Me and thy helpless child to slavery.
Then will some slave-master speak bitter words,
Voiding his bile on us: 'Behold the mate
Of Ajax, once the hero of our host,
Fallen from her pride of place to menial toil.'
So will they say. For me, where fate may drive
I drift; but shame will be on thee and thine.
Think of thy father, in his drear old age
Bereft of thee; think of thy mother, too,
With her grey head, who puts up many a prayer
That she may welcome home her son alive.
Have pity on thy child, who will be left
In infancy, uncherished, and the ward
Of unkind guardians; lay to heart the woes
Which loss of thee would bring on him and me.
For I have nothing left to which to look
But thee; thy spear has laid my city low,
While, by another doom, my parents both
Have gone to dwell in the abodes of death.
What country can Tecmessa have but thee?
What staff of life? thou art my all in all.
Be mindful of thy mate; to taste love's joy
Is to owe something to the claim of love.
Affection still should be affection's meed;
When kindness leaves no trace upon the soul,
That soul is void of true nobility.
Ajax, I would thy heart could beat with mine,
For if it could, her words would win thy praise.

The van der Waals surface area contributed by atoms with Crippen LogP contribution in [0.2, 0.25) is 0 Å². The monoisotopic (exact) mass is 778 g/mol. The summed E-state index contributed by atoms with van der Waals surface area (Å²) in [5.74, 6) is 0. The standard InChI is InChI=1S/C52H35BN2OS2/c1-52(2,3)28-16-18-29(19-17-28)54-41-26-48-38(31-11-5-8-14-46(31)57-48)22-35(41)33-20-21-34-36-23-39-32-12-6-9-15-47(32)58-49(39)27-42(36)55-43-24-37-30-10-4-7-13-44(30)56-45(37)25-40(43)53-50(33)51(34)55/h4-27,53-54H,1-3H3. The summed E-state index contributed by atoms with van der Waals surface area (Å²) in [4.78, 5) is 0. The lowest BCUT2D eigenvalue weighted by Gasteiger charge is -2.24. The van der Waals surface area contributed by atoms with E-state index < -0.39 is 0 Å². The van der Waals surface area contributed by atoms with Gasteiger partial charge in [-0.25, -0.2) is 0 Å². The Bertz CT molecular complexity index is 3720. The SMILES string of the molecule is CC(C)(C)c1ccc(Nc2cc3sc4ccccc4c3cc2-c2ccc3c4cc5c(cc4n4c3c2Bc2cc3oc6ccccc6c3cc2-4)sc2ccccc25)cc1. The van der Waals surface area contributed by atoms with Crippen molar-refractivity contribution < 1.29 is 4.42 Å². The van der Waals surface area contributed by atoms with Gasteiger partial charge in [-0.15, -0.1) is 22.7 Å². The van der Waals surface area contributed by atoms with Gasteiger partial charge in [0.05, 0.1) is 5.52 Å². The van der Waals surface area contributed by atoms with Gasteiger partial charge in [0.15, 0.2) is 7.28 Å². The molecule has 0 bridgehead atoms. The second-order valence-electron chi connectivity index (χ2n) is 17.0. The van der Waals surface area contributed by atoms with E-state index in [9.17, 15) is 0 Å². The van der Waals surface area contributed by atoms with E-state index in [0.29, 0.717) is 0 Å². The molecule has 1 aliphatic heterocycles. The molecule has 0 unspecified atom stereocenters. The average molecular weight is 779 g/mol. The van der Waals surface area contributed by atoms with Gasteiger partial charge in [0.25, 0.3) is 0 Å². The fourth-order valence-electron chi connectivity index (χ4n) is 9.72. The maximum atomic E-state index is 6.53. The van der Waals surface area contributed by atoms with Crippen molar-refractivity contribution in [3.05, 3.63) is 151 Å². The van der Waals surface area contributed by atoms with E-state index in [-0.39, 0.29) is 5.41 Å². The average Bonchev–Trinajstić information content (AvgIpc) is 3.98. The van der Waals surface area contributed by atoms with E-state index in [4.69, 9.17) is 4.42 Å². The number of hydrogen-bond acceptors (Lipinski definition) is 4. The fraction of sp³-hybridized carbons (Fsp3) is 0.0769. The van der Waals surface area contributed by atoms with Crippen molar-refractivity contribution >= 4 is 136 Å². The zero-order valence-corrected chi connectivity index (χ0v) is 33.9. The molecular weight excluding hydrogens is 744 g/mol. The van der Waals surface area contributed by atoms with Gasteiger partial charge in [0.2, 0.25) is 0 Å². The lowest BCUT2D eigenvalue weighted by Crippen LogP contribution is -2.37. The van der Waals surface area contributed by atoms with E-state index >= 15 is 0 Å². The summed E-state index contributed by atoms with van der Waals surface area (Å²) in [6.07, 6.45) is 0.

Praise in full measure shall she have from me,
If she has sense to do what I command.
Whatever thou commandest, I will do.
Bring me my boy that I may look on him.
The truth to tell, I sent him hence in fear.
In fear of what? Of all this wretchedness?
Fear that if thou shouldst meet him, he might die.
That would have well beseemed my destiny.
My care prevented that calamity.
I do commend thy foresight heartily.
What can I do herein to serve thee more?
Let me behold the boy and speak to him.
He is at hand in the attendant's care.
Let him come hither, then, without delay.
My child, thy father calls. Whoe'er thou art
His infant steps that guidest, bring him here.
Is the child out of hearing or at hand?
Behold, the servant leading him is near.
(_Enter Attendant with_ EURYSACES.)
Give me the boy; he will not be afraid
To look upon this bloody slaughter-house,
If verily he is his father's son.
At once we must in his sire's rugged ways
Train the young colt and mould him like to me.
Boy, mayst thou be more lucky than thy sire,
Else his true son, and thou'lt be not amiss.
Already have I cause to envy thee,
In that thou knowest nothing of these woes;
For blessed are the days of ignorance,
When joy and grief are both untasted still.
But when the time is come, see that thou show
My enemies what blood is in thy veins.
Till then, sweet airs breathe on thine infancy.
Be happy, boy, and cheer thy mother's heart.
I ween the Achaean lives not that on thee
Will dare to trample, e'en when I am gone,
So good a warden shall I leave for thee
In Teucer, who shall tend thee well, though now
He is far off, upon the foeman's trail.
And now, my warriors, that have sailed with me,
I crave one service at your loving hands,
And pray ye will of Teucer crave the same:
Bear to my home the boy, that Telamon
And Eriboea may their grandson see,
And he may be the prop of their old age.
My arms, no judges, nor my honour's foe
Shall ere set up as prizes for the host.
My shield, Eurysaces, my son, take thou,
[Footnote: Signifying "him of the broad shield."]
Thy namesake, by its well-knit handles wield
The impenetrable orb of seven-fold hide.